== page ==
6 Costly Software Selection Mistakes

September 10, 2015

Software Selection MistakesFor many wholesale and distribution companies, replacing internal inventory and accounting ERP software is like going to the dentist; necessary, but potentially painful. Even for those businesses who consider the software purchase as a strategic investment, it can still cause stress and anxiety among employees.  Often, you can stave off the need for replacement with preventive action such as upgrades. This is why it is important to invest in software maintenance, and to find a software vendor that will also upgrade any customization work you have done – without charging more.  However, if the system you’re using will no longer be supported, or if there has been a change in the business that renders it inadequate, you have no choice but to go to market. And when you do, it’s easy to make big mistakes. Here are the biggest ones.

  1. Requirements not defined properly (which can lead to nasty surprises).

This mistake is often the result of a rushed sales and implementation process, and poor communication with the software vendor.  It is as much your responsibility as a company to define your requirements as it is that of the vendor you work with to spend the time learning about your business, and asking the right questions.  Be wary of vendors who try to rush your company to the demo and proposal stage and especially of those who offer price incentives based on specific timeframes.  To avoid this mistake, find a vendor who spends the time getting to know you and your business in order to make sure that their software is the best fit for your needs.  Lastly, never assume that certain features will be available; always check with the vendor to make sure you’re not missing functionality critical to business operations.  Once again, this should not be an issue with a vendor that does a detailed job during the sales process.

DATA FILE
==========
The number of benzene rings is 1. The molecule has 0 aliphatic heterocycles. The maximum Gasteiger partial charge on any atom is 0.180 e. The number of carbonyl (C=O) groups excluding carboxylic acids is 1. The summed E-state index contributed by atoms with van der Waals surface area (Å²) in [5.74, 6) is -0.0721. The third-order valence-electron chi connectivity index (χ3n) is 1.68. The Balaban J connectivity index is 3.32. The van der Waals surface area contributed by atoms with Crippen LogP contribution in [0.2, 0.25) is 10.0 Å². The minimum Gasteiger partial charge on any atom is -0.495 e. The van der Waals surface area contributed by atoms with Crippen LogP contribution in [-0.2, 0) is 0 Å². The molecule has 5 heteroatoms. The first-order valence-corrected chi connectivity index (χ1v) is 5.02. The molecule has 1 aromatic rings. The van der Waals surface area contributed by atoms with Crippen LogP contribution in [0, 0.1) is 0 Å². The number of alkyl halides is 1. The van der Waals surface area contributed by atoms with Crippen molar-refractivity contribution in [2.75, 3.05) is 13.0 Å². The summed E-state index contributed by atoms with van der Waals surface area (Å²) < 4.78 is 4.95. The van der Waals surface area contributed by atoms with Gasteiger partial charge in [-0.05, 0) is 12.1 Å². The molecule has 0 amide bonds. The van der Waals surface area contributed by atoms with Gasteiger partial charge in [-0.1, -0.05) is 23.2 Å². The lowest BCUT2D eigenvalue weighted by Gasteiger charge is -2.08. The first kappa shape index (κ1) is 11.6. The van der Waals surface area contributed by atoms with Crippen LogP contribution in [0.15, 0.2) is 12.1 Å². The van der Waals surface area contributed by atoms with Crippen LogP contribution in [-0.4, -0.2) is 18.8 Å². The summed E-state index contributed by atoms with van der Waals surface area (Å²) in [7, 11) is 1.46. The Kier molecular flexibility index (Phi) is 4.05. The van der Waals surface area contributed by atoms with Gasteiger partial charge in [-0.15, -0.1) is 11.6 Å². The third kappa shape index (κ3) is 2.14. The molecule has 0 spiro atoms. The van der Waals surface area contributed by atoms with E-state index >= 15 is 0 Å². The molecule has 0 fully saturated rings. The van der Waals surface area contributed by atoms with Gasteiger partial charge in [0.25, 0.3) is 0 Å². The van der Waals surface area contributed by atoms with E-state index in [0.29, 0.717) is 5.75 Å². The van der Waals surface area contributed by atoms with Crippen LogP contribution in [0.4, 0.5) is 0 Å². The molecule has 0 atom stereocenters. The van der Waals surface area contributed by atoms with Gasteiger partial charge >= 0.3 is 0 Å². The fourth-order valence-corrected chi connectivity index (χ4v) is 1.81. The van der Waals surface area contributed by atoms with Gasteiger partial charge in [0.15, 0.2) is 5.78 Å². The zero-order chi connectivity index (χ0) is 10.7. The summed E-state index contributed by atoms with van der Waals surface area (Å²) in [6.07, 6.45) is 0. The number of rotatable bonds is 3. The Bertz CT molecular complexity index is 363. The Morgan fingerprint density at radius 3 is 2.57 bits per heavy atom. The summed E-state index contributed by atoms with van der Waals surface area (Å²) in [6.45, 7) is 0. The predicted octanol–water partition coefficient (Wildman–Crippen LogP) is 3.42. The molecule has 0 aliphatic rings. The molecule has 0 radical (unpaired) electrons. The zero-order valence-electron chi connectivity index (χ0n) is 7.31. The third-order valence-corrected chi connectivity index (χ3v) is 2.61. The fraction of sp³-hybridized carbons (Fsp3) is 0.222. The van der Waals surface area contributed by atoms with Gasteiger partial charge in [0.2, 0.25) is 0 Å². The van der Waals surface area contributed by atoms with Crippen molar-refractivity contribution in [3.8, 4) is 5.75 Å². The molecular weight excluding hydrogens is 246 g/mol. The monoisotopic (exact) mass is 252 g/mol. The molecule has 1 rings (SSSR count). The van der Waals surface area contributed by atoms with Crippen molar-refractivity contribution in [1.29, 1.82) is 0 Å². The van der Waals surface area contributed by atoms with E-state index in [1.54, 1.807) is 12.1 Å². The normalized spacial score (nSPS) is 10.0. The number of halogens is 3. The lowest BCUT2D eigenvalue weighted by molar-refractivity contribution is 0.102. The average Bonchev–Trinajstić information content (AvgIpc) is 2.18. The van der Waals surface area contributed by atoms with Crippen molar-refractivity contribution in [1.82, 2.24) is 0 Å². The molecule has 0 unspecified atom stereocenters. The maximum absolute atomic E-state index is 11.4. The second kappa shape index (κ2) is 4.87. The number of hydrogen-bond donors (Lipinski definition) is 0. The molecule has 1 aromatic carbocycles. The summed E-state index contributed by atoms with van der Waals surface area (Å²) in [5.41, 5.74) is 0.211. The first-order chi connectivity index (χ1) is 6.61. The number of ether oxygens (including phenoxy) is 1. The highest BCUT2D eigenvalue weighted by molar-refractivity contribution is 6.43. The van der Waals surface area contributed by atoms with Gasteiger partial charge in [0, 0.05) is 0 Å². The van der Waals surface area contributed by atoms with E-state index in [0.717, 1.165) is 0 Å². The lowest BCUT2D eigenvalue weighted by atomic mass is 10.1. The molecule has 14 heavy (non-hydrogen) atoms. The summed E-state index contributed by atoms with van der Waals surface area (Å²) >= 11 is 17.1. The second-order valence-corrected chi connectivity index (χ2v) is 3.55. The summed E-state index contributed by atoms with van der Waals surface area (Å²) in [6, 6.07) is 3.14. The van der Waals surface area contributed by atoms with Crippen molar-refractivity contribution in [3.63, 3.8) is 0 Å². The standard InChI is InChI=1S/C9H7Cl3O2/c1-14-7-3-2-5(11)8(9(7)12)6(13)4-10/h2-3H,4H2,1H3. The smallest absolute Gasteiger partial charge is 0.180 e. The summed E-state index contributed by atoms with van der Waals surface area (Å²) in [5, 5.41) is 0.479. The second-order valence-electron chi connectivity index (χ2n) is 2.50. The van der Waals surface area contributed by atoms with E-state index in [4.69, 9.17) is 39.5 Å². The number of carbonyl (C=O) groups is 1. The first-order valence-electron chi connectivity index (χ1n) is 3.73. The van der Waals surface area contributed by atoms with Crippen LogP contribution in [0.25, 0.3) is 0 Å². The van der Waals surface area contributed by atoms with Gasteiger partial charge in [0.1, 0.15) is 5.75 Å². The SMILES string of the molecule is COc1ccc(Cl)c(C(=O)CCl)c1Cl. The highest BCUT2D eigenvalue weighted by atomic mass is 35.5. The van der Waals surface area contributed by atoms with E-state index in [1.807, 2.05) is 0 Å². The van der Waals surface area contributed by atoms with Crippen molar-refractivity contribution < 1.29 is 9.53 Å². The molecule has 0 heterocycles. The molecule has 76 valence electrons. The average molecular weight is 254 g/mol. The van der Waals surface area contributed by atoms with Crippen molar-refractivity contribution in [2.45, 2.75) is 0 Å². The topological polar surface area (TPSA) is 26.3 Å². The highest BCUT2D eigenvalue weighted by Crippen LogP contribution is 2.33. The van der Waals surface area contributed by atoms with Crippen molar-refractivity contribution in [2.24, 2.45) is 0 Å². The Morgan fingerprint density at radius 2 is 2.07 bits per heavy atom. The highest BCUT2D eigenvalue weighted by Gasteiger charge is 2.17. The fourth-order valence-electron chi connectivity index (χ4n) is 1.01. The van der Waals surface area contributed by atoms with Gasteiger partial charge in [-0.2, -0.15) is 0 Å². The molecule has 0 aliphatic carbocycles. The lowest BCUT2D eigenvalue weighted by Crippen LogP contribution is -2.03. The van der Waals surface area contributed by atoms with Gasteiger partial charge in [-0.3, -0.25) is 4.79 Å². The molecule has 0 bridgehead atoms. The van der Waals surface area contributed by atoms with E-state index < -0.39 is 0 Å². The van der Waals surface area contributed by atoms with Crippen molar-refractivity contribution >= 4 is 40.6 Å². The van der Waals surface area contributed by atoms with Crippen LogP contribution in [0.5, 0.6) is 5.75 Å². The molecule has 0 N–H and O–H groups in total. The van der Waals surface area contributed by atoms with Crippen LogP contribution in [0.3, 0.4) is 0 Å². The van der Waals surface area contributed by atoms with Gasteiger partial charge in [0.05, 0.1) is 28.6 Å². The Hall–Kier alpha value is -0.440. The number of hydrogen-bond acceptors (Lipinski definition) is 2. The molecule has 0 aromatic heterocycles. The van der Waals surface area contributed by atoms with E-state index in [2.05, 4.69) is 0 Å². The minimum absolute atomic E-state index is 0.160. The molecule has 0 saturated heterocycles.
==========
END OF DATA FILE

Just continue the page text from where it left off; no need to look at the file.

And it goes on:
1. Lack of buy-in.

If the people who are going to use the system are not motivated to make it a success, you’re headed for trouble.  This includes those employees in management positions with decision making power and those who will be using the system at various levels within the company.  Resistance from employees is a natural reaction, however there are certain steps you can take as a manager to ease the transition to new software.

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